Scientists are carrying out the first ever seabed survey of the East Yorkshire coast.
The latest technology is being used to produce an accurate map of the area between Flamborough and Spurn Point.
Coastal engineers will use the data to help them take more cost-effective, preventative action to combat coastal erosion.
According to government figures the Holderness coastline is one of the fastest eroding areas in Europe.
The Department for Environment, Food and Rural Affairs (Defra) estimate that 2m (6ft) of shoreline is lost every year.
The problem is particularly acute in the region as much of the coast is soft clay.
Defra is funding the £400,000 survey, which uses shipboard sonar equipment to map the seabed up to 2kms (1.2 miles) from the land.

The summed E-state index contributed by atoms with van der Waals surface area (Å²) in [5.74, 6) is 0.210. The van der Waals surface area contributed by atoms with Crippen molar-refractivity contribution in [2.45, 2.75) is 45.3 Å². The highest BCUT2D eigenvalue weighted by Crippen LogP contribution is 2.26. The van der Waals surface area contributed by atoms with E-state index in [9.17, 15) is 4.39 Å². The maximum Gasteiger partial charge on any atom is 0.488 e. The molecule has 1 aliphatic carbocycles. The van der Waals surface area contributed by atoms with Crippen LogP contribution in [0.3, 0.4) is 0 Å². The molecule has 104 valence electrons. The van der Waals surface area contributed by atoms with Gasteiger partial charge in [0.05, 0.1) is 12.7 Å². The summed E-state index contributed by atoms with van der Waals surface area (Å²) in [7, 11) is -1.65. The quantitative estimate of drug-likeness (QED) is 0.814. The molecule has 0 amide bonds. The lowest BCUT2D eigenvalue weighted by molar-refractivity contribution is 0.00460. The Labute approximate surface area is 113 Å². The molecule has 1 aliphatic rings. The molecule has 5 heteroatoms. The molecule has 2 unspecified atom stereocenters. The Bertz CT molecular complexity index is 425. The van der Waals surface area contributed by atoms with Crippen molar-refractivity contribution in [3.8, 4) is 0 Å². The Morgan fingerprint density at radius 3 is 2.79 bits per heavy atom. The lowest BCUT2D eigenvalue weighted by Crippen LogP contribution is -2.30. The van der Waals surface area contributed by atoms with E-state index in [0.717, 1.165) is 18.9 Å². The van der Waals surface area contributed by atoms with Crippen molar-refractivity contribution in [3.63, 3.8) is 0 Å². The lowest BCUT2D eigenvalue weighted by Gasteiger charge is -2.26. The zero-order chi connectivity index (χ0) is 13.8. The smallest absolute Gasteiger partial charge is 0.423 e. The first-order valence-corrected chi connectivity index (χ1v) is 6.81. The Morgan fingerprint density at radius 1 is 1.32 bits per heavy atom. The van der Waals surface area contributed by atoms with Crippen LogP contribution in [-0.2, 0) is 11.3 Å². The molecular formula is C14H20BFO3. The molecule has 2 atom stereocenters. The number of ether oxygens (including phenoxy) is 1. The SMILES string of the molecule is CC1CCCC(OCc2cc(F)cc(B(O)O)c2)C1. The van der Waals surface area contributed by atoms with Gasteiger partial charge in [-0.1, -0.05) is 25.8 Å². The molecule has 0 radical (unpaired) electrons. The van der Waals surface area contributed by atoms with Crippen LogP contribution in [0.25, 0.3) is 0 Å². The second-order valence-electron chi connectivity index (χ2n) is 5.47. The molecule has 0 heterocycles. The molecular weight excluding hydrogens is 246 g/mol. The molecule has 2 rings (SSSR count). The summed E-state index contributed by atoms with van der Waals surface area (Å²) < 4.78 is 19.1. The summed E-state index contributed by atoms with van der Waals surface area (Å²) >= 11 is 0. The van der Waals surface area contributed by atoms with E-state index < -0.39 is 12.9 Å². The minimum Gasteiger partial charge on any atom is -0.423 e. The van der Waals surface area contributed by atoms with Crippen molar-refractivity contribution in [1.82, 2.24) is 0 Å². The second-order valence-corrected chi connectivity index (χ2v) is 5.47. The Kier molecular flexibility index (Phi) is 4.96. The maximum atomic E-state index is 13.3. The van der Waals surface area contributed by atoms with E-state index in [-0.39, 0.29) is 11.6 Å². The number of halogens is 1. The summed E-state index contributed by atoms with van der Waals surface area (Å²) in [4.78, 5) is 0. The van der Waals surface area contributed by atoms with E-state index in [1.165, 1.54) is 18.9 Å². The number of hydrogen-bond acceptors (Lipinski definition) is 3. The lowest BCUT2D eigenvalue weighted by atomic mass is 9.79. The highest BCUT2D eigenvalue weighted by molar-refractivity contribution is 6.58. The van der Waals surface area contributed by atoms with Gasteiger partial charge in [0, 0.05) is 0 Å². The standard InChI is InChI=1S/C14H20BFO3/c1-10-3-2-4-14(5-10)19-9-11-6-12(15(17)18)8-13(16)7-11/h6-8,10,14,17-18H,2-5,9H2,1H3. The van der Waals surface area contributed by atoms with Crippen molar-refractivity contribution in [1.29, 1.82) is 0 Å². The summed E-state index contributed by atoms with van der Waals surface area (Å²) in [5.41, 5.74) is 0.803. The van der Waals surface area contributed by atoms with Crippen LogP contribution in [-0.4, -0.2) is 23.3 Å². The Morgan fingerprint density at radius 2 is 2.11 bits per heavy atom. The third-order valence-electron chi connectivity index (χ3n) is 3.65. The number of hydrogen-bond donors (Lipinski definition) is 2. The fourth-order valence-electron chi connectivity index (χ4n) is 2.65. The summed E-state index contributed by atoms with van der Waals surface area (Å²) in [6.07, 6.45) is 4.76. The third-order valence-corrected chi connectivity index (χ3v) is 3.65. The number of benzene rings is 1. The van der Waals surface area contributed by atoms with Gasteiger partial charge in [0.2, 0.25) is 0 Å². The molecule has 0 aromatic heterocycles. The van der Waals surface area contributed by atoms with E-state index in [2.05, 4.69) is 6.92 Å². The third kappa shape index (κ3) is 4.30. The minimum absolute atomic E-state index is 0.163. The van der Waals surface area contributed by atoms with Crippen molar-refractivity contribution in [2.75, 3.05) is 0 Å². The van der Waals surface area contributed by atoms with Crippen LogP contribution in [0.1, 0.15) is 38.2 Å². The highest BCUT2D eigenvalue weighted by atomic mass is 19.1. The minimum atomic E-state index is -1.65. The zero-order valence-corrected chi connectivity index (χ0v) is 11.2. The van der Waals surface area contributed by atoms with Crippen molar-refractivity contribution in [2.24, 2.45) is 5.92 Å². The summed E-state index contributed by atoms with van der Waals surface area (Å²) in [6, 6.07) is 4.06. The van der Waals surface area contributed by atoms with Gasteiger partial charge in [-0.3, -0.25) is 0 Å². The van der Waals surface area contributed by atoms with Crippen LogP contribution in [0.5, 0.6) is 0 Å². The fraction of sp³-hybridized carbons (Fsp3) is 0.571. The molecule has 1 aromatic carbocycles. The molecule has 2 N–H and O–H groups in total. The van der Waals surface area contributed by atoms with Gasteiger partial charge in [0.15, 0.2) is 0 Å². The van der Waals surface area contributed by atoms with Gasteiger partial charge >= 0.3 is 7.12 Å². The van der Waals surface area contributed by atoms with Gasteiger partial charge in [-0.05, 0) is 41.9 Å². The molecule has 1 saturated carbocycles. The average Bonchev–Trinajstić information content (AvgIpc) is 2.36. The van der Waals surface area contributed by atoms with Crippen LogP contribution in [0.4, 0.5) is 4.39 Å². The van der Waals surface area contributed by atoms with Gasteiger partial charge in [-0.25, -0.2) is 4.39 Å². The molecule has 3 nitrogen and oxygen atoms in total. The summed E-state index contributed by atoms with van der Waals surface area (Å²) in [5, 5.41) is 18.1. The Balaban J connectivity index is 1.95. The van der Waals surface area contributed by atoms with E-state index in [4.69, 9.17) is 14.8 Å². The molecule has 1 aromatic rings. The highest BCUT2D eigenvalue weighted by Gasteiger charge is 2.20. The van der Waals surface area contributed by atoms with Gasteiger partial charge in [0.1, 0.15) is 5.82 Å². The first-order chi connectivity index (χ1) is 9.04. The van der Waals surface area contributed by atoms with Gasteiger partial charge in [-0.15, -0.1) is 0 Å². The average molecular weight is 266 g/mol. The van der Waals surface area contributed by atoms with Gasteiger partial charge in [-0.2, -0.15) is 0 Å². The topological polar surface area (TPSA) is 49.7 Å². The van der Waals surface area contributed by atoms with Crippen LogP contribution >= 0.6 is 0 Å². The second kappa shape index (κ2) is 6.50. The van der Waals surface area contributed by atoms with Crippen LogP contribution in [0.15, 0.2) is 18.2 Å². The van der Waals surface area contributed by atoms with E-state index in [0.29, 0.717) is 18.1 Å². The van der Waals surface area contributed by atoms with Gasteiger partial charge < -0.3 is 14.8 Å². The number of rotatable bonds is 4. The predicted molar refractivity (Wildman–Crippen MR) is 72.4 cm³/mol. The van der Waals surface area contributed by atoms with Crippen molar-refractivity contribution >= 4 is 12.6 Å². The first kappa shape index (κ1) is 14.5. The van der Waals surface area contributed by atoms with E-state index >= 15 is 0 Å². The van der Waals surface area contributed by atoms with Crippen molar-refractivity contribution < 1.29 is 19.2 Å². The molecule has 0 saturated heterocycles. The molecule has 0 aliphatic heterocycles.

The information will be combined with land and air surveys to give a fuller picture of the locations likely to be affected by coastal erosion.
Mike Ball, principal engineer at East Riding of Yorkshire Council, said the information will lead to better decision making and more cost-effective sea defences.
"We can see which areas need the defences building, which areas need their defences strengthening in light of the detail of the information we are getting from the survey.
"The information will complete the picture. At the moment we don't know where the material that is on our beaches goes to exactly.
"It comes offshore and it goes down but we don't know how that process occurs, how that mechanism happens," he said.